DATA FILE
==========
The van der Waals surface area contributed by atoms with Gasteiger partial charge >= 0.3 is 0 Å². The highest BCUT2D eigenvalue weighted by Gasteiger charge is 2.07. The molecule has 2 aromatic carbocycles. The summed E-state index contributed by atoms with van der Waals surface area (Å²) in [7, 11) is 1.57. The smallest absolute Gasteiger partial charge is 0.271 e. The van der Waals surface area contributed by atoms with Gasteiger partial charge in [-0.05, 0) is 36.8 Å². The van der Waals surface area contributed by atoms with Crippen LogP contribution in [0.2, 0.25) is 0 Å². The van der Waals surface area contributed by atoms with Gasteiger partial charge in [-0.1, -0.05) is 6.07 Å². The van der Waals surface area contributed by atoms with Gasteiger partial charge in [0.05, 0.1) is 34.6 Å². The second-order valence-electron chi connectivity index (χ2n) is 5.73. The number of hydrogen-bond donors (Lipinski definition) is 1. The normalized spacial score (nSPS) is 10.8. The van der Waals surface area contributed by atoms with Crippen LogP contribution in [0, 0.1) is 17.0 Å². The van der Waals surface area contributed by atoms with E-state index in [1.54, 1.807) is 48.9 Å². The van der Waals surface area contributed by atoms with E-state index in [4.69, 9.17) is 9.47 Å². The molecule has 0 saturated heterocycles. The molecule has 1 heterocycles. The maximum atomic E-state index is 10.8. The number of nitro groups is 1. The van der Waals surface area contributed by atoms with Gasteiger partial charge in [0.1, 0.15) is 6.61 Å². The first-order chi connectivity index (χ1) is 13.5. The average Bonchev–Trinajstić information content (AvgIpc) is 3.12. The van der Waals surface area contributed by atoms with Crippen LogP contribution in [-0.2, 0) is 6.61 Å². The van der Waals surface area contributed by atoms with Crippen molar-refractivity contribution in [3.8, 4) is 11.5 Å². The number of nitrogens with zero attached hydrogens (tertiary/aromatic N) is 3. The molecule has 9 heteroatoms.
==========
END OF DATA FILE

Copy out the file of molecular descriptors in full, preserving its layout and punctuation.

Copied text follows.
The van der Waals surface area contributed by atoms with Gasteiger partial charge >= 0.3 is 0 Å². The highest BCUT2D eigenvalue weighted by Gasteiger charge is 2.07. The molecule has 2 aromatic carbocycles. The summed E-state index contributed by atoms with van der Waals surface area (Å²) in [7, 11) is 1.57. The smallest absolute Gasteiger partial charge is 0.271 e. The van der Waals surface area contributed by atoms with Gasteiger partial charge in [-0.05, 0) is 36.8 Å². The van der Waals surface area contributed by atoms with Crippen LogP contribution in [0.2, 0.25) is 0 Å². The van der Waals surface area contributed by atoms with Gasteiger partial charge in [-0.1, -0.05) is 6.07 Å². The van der Waals surface area contributed by atoms with Gasteiger partial charge in [0.05, 0.1) is 34.6 Å². The second-order valence-electron chi connectivity index (χ2n) is 5.73. The number of hydrogen-bond donors (Lipinski definition) is 1. The normalized spacial score (nSPS) is 10.8. The van der Waals surface area contributed by atoms with Crippen LogP contribution in [0, 0.1) is 17.0 Å². The van der Waals surface area contributed by atoms with E-state index in [1.54, 1.807) is 48.9 Å². The van der Waals surface area contributed by atoms with E-state index in [4.69, 9.17) is 9.47 Å². The molecule has 0 saturated heterocycles. The molecule has 1 heterocycles. The maximum atomic E-state index is 10.8. The number of nitro groups is 1. The van der Waals surface area contributed by atoms with Gasteiger partial charge in [0.1, 0.15) is 6.61 Å². The first-order chi connectivity index (χ1) is 13.5. The average Bonchev–Trinajstić information content (AvgIpc) is 3.12. The van der Waals surface area contributed by atoms with Crippen LogP contribution in [-0.2, 0) is 6.61 Å². The van der Waals surface area contributed by atoms with Crippen molar-refractivity contribution in [3.8, 4) is 11.5 Å². The number of nitrogens with zero attached hydrogens (tertiary/aromatic N) is 3. The molecule has 9 heteroatoms.